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items tagged with Les Bell

“A Real Renaissance Man”: St. Ambrose Art Professor Leslie Bell (Sort of) Retires After 38 Years
Written By: Jeff Ignatius
Section: Art

Category: Feature Stories

2012-03-15 12:34:02

Leslie Bell in his office. Photo Corey Wieckhorst.

One minute, St. Ambrose art professor Leslie Bell is talking about his paintings – mostly allegorical scenes featuring women and girls. The next minute he’s talking about his students – especially the female ones – without having shifted gears.

“On a really basic level, I’m trying to kindle a spark of quirky individuality in each person I paint,” he said in an interview last week. “I don’t want them to come across as generic. And ... through body language, environment, to a lesser extent facial expression – because my characters tend to be a little bit on the deadpan side – even fashion or dress ... I want to communicate a kind of self-made-ness.”

He then says he doesn’t want to be cheesy – the simplistic idea that girls can be carpenters or play chess: “I want it to be more what we deal with everyday in the studio, which is following what you’re interested in, sort out the ‘should’ voice in you ... , acknowledge that there is peer pressure and that there are societal pressures and that there are laws, but then make as much use of the freedoms that you have to cultivate your interests, develop your interests, don’t be ashamed to be an intellectual, fight me as a professor ... .”

One can see that shift happening even more quickly here, in a single sentence: “I want my work to be really affirmative of women’s and girls’ abilities to create themselves, to stick to their own ideals, to find ways of proving to whoever might be skeptical of what it is to be a woman artist or just a woman that there are as many paths to maturity as there are people attempting to mature.”

This conflation is illuminating, as Bell’s artistic interest in female experience and identity seems inseparable from his teaching responsibility to help young artists develop their own voices. He notes that well over half of the students in the St. Ambrose art department are women, and it’s easy to infer that his painting is akin to homework, a way to develop empathy and connections with his female students. They’re also a way of leading by example, of showing through art a path to authenticity.


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Bold Statements: The Rock Island Fine Arts Exhibition, Through May 1 at Augustana College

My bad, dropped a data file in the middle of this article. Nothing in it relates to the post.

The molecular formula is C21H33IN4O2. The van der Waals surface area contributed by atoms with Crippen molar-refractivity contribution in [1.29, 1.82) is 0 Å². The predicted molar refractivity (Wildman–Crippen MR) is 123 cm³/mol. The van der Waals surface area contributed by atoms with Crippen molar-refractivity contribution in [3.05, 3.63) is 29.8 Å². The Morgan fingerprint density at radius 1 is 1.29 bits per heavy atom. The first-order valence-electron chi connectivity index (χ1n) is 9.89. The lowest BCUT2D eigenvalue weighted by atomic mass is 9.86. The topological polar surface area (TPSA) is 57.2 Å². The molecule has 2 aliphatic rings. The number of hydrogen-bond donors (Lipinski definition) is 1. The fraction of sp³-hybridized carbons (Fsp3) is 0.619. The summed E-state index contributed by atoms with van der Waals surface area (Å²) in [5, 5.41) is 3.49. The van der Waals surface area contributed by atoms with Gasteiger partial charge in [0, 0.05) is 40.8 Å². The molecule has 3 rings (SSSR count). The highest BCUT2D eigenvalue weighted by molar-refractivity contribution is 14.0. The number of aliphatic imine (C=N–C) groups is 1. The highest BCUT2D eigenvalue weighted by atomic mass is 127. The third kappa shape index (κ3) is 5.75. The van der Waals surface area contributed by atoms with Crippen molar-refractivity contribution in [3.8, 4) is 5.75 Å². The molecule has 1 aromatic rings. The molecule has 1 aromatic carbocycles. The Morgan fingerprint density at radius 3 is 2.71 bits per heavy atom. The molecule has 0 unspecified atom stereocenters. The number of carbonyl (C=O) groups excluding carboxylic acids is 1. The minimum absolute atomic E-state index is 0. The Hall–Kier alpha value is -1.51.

Written By: Jeff Ignatius
Section: Art

Category: Reviews

2011-03-11 11:25:49

Leslie Bell, 'Little Guilders'

You can’t miss Leslie Bell’s Little Guilders. His generous use of blazing hot pink and graffiti-style drips with neoclassical nudes is a compelling and somewhat mysterious blend of figurative, narrative, and abstract painting. Of the 56 works in the 35th Annual Rock Island Fine Arts Exhibition, vivid and conceptually layered two-dimensional work such as this dominates the walls, with comparatively small yet graceful three-dimensional pieces serving as complements.

The annual exhibition, in Centennial Hall at Augustana College through May 1, includes artists who live within 150 miles of the Quad Cities and awards more than $3,000 to 10 top-judged works. This year’s show was juried by Dan Mills, an artist and the director of the Samek Art Gallery at Bucknell University in Pennsylvania.

About half the work Mills selected is exceptionally strong, balancing technique, aesthetic, and ideas. The remainder demonstrates technical skill but lacks the innovation or conceptual intrigue of the exhibit’s best pieces.


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Memory, Identity: Peter Xiao and Les Bell, through November 25 at Quad City Arts
Written By: Jeff Ignatius
Section: Art

Category: Feature Stories

2009-11-19 16:27:24

Peter Xiao, 'Guardians of State.' Click for a larger version.The centerpiece of the current two-person exhibit at Quad City Arts is a collection of four paintings recalling Peter Xiao's childhood in China.

From an artistic perspective, Xiao is rendering people more conventionally in terms of both figure and color, said Les Bell, the other artist in the show. In the past, he said, Xiao worked in a "cubistic" space, bending figures and objects and colors to meet the formal needs of the piece.

Bell called Xiao's use of color in these new works "smoldering," and said: "It's a much more complex level of narrative than I've ever seen in his work. ... I'm completely charmed by the drama of these scenes."

Bell also said that "you'd swear he was working from models to get these individual personalities."

But these works come from memory, and Xiao -- a professor at Augustana College -- said that "I sort of turned [auto]biographical for the first time. I always worked with the figure but was usually shy about putting myself there, because you want to be objective about things."


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